The beaches that stretch north from La Jolla Shores to Oceanside are some of my personal favorites. I have not seen one angry or upset person anywhere on this stretch. In fact, smiles and “hello’s” proliferate. I think I am smiling more.
Ever since I traveled to Omak, Washington, in 2012 and met a couple of amazing Texas heelers adored by their owner, I have been smitten by this breed. Herding dogs just have that certain special something. Hey good boy, you are looking might fine. Click on the picture to see a larger photo on a separate picture page.
Just east of Interstate 5, as one approaches the city of Keizer, Oregon, from the north, sits a mostly forgotten burial ground. I never knew of its existence until I looked at a Google map, planning a trip to the Salem, Oregon, area last fall. I was unaware that the Chemawa Indian School and its adjacent cemetery called Keizer home. According to the school’s web site, the facility dates to the 1870s when the U.S. Government authorized a school for Indian children in the Northwest–a practice that removed children from their culture and families.
This was a period of highly criticized forced cultural assimilation of the region’s and nation’s Native American population into general society through education. The boarding high school just outside of Salem was first built in 1885, following an earlier one outside of Portland. The school claims it is the “oldest, continuously operated boarding school for Native American students in the United States.” It continues today, and is off limits to outsiders without permission to visit. The campus has Native American art, a sports field, and sits near the cemetery. Here children who were boarded at the school and who died while in the school’s care are buried.
So, naturally, I wanted to take a closer look given the boarding school would not let me see the campus grounds. The cemetery is in earshot of the freeway roar, and has pines standing on it, surrounded by a steel fence. The graves are modest, bearing names of youth who died from the early 1900s toward the mid-20th century.
I was struck by the number of deaths, as marked on tiny concrete grave markers, which listed 1918 as the year of death. That year the great pandemic spread worldwide and claimed more than 21 million lives–more lives than the battlefields took during the Great War.
A few months after my visit, the Al Jazeera news organization in January 2016 reported a Native American researcher, Marsha Small, had concluded that there were more than 200 documented graves at the Chemawa Cemetery. According to the somewhat critical story, “Government records indicate that epidemics of tuberculosis, trachoma and influenza often swept through overcrowded dormitories at the boarding schools, where children were often malnourished and exposed to germ-infested conditions due to inadequate funding.”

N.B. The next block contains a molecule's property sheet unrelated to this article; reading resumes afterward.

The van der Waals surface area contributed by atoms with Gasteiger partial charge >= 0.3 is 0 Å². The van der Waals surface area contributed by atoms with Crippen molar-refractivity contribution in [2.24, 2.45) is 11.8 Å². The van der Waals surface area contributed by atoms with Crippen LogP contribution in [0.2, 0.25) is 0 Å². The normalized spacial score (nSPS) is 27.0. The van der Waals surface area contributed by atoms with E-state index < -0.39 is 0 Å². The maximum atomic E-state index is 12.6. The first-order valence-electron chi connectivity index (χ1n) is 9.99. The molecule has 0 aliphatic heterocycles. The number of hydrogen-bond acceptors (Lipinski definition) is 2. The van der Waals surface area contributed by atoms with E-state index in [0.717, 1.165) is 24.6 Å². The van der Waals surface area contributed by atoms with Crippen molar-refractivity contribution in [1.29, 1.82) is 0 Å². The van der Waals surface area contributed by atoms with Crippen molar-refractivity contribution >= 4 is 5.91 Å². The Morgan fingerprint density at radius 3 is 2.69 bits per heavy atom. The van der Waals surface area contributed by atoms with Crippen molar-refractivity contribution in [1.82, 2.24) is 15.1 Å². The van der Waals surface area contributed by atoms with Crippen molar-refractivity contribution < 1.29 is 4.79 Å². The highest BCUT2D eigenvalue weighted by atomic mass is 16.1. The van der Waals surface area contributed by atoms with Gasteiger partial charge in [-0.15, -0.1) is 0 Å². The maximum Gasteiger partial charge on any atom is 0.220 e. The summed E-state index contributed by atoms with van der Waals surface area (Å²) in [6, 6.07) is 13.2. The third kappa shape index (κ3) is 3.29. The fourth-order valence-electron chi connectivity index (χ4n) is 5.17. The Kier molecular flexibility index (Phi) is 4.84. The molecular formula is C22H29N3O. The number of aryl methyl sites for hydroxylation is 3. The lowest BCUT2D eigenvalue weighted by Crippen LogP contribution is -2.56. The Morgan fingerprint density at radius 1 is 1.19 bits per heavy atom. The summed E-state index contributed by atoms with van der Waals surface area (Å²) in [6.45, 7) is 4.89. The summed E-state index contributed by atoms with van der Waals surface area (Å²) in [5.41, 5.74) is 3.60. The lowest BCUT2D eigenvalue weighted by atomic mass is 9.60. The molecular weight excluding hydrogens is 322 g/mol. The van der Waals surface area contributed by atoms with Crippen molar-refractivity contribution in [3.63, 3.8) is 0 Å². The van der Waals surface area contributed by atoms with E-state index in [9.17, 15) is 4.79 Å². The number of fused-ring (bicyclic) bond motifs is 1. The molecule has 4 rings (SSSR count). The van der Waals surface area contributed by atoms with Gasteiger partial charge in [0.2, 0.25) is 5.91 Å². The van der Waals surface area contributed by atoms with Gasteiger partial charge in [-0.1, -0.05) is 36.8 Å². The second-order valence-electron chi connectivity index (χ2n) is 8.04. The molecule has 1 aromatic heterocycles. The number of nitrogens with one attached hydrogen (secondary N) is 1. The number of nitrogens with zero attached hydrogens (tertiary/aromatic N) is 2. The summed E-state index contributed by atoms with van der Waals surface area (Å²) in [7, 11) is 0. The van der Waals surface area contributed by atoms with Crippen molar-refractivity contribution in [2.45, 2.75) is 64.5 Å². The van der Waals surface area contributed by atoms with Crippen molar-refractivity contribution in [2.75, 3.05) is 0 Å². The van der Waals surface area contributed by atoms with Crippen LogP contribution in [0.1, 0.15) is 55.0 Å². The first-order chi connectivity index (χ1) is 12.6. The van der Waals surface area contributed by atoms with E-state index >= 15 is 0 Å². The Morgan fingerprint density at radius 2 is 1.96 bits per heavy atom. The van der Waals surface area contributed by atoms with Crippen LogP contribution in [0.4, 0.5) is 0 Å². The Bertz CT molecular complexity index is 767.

The pandemic that was sweeping Oregon was so severe in 1918 and 1919, that Oregon lawmakers cancelled their legislative session out of fear of the killer flu virus. The Oregon Quarterly reports that the first cases in Oregon were reported on the University of Oregon campus in October 1918. Given the conditions of a boarding school, it is likely it could have taken hold at Chemawa too. The cluster of three deaths over a four-day period is almost certainly an indication of a contagious disease, such as influenza. However, no additional information is listed on the headstones of these long forgotten young people, who died far from their families, in a place most people still do not know exists.
One of my favorite stops in Italy was in the ancient hill city of Assisi, famous as a pilgrim’s destination to the Basilica of St. Francis of Assisi. There are also Roman ruins in the town’s center. I also visited a neighboring hill town called San Vitale. I loved walking the cobblestone streets closed to all motor vehicle traffic, all dating from the medieval era. (Click on each photograph to see a larger picture on a separate picture page.)
Warm April days have arrived on the Crystal Springs Rhododendron Garden is bursting into colors. My visit here in the 1980s was one of the most influential factors making me want to choose Portland as my home. It still has that pulling power for me.
(Click on each photograph to see a larger picture on a separate picture page.)
I think one of my favorite places in the world is the Crystal Springs Rhododendron Garden, in the southeast Portland neighborhood of Eastmoreland. Natural springs bubble up here, and the city and the volunteers who mostly run this place keep it special beyond words, beyond poetry even in the spring. (Click on the photo to see a larger picture on a separate picture page.)